Protein production. The sequences encoding the VP1-unique region/wildtype and the VP1-unique region/H153A were cloned into the T7-expression vector pET21a_int in fusion with an intein and a chitin-binding domain as described previously (Dorsch et al., 2001, Dorsch et al., 2002). The constructs were introduced into the E. coli strain BL21. Bacteria were inoculated with LB (luria broth) medium containing 100 μg/ml ampicillin and incubated at 37° C. Expression of the recombinant protein was induced by addition of 1 mM IPTG for at least 3 h of culture. The bacteria were harvested by centrifugation, resuspended in 30 ml 20 mM HEPES, 1 mM EDTA, 100 mM NaCl, pH8.5 and lysed by the use of a French Press. The debris was pelleted at 10000 g. The supernatant was loaded on a chitin column (NEB) using FPLC-system (Pharmacia Biosystems, Freiburg). The column was washed with 2 volumes of 20 mM HEPES, 1 mM EDTA, 100 mM NaCl, pH8.5, 8 volumes of 20 mM HEPES, 1 mM EDTA, 2 mM NaCl, pH8.5 and 2 volumes of 20 mM HEPES, 1 mM EDTA, 100 mM NaCl, pH8.5. Afterwards the protein was eluted using 3 volumes of 50 mM DTT in buffer 20 mM HEPES, 1 mM EDTA, 100 mM NaCl, pH8.5. Fractions were tested for the recombinant proteins by SDS-PAGE and silver staining. Positive fractions were unified and concentrated by using a Centriplus concentrator (3 kD exclusion volume; Amicon, Beverly, USA). The protein concentration was determined after dialysis against PBS (0.9 mM KH2PO4, 8.0 mM Na2HPO2×12H2O, 2.7 mM KCl, 137 mM NaCl) using a Bradford assay (Bio Rad Laboratories, Hercules, USA).

ELISA-assay. Microtiter plates (Maxisorb, Nunc, Wiesbaden, FRG) were coated over night with purified protein (VP1-unique region/wildtype, 100 ng/well) in 0.2 M NaCO3 buffer, pH 9.2 containing 0.15 M NaCl. Sera were used in dilutions of 1:100 in PBS/0.5% Tween-20 and IgG-antibodies were detected using HRP-coupled polyclonal rabbit anti-mouse IgG as second antibodies (dilution 1:5000 in PBS/0.5% Tween-20, Dako, Hamburg FRG) and TMB as substrate, the optical density was determined at 450 nm.

Results

Starting from day 7 after inoculation IgG antibodies directed against the VP1-unique region/wildtype were detectable in mice that had been inoculated both with purified preparations of the VP1-unique region/wildtype and the VP1-unique region/H153A (FIG. 1). The amounts of antibodies continually increased until day 28 after inoculation. Differences in the reactivity of mice inoculated with either the VP1-unique region/wildtype or the VP1-unique region/H153A could not be observed. These results indicate that both proteins are highly antigenic. Antibodies induced against the variant VP1-unique region/H153A have the capacity to bind to the VP1-unique region/wildtype which had used as antigen in the ELISA indicating an high degree of cross reactivity. Mice that were inoculated with PBS in emulsion with complete Freund's adjuvans did not develop any significant amounts of VP1-specific antibodies.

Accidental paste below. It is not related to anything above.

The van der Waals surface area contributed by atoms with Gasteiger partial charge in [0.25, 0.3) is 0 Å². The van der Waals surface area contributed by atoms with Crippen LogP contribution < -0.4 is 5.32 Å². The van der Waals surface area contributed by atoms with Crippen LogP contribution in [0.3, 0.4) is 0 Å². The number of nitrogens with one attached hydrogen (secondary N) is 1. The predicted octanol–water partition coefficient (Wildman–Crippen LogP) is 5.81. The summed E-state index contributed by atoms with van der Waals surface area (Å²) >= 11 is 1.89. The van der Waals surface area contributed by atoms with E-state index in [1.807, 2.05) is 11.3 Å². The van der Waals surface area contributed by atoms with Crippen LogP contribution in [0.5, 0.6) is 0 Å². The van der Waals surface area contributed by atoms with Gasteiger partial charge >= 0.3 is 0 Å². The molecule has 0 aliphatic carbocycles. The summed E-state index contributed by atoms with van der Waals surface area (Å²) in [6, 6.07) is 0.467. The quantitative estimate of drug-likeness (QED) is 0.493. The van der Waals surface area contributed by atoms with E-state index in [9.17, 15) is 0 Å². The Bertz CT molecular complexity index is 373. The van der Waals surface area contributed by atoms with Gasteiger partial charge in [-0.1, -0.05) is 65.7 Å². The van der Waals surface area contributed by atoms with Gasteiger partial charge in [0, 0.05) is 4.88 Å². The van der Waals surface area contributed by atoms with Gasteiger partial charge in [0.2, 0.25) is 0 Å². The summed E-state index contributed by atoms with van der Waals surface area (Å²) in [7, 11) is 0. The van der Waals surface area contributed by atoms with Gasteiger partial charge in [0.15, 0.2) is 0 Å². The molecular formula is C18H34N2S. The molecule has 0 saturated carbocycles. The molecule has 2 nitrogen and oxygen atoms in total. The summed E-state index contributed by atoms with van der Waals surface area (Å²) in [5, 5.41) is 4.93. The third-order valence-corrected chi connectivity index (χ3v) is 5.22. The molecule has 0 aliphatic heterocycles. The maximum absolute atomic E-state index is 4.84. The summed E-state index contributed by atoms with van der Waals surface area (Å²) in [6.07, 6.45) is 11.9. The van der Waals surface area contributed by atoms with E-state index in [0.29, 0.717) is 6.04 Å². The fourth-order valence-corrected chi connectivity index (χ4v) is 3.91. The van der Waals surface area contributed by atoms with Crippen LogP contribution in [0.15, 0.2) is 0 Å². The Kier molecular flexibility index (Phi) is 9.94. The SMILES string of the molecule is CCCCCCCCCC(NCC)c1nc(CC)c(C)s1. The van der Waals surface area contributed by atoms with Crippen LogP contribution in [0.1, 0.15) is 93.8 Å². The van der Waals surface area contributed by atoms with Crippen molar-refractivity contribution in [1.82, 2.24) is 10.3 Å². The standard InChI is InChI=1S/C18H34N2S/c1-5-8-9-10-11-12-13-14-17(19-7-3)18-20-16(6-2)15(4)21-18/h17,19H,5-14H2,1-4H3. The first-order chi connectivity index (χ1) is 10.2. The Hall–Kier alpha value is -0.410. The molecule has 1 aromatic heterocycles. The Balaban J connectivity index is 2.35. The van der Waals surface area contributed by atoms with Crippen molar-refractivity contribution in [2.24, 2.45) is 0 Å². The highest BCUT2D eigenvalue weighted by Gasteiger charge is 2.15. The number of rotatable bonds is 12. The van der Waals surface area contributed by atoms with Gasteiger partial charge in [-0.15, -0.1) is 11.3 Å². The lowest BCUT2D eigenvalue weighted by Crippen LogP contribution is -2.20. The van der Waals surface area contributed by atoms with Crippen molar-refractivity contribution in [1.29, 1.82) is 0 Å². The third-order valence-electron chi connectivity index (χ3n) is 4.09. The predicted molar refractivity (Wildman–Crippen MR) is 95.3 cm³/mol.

The wildtype VP1-unique region antigen and the mutant antigen (His153Ala) were inoculated in mice. VP1-specific antibody production was analysed by ELISA. No differences were observed in the capacity of both antigens to elicit VP1-specific antibody production. Antibodies against the mutant antigen His153Ala were similarly active to bind to the wildtype VP1-unique region and vice versa. This indicates that the mutant His153Ala variant of the VP1-unique region of parvovirus B19 has a comparable capacity to elicit the production of antibodies as the wildtype protein domain. Since the main neutralising epitopes are known to be located in protein parts different from the active centre of the viral phospholipase A2-like enzyme and were not affects by any of the introduced mutations effects on the protein's immunogenicity are unlikely (57).

The combination of both approaches—the production VP1/VP2-capsids in recombinant S. cerevisiae and the destruction of the phospholipase A2-like activity—has the potential to produce a vaccine that allows the prevention of parvovirus B19 infection without a reduced number of side effects due to elevated leukotriene and prostaglandin production and without the dangerous potential to induce autoimmune reactions that may result in life-long rheumatic disease.

Legend

FIG. 1. The development of IgG-antibodies against the VP1-unique region/wildtype. Groups of 5 mice were inoculated with either the VP1-unique region/wildtype, the VP1-unique region/H153A or PBS. Serum samples taken at days after inoculation as indicated were tested in ELISA using the VP1-unique region as antigen. Average values obtained from testing the individual samples of 5 mice were determined in each case.